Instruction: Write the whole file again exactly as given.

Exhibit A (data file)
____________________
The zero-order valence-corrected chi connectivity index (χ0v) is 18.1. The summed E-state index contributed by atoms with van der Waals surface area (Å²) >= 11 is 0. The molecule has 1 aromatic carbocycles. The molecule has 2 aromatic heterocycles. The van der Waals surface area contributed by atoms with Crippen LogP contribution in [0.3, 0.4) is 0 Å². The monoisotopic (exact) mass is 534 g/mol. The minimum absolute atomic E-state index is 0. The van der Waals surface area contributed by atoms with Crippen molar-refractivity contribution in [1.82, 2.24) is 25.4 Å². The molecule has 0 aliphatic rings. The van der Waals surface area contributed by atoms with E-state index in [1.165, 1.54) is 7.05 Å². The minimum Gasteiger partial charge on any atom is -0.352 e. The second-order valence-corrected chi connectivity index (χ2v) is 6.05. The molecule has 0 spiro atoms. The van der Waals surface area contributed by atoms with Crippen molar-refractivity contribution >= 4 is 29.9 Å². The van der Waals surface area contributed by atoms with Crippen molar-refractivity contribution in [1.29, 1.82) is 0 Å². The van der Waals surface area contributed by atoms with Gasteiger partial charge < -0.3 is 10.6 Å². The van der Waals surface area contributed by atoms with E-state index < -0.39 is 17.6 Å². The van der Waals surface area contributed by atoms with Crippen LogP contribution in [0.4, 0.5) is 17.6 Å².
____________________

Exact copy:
The zero-order valence-corrected chi connectivity index (χ0v) is 18.1. The summed E-state index contributed by atoms with van der Waals surface area (Å²) >= 11 is 0. The molecule has 1 aromatic carbocycles. The molecule has 2 aromatic heterocycles. The van der Waals surface area contributed by atoms with Crippen LogP contribution in [0.3, 0.4) is 0 Å². The monoisotopic (exact) mass is 534 g/mol. The minimum absolute atomic E-state index is 0. The van der Waals surface area contributed by atoms with Crippen molar-refractivity contribution in [1.82, 2.24) is 25.4 Å². The molecule has 0 aliphatic rings. The van der Waals surface area contributed by atoms with E-state index in [1.165, 1.54) is 7.05 Å². The minimum Gasteiger partial charge on any atom is -0.352 e. The second-order valence-corrected chi connectivity index (χ2v) is 6.05. The molecule has 0 spiro atoms. The van der Waals surface area contributed by atoms with Crippen molar-refractivity contribution >= 4 is 29.9 Å². The van der Waals surface area contributed by atoms with Crippen molar-refractivity contribution in [1.29, 1.82) is 0 Å². The van der Waals surface area contributed by atoms with Gasteiger partial charge < -0.3 is 10.6 Å². The van der Waals surface area contributed by atoms with E-state index < -0.39 is 17.6 Å². The van der Waals surface area contributed by atoms with Crippen LogP contribution in [0.4, 0.5) is 17.6 Å².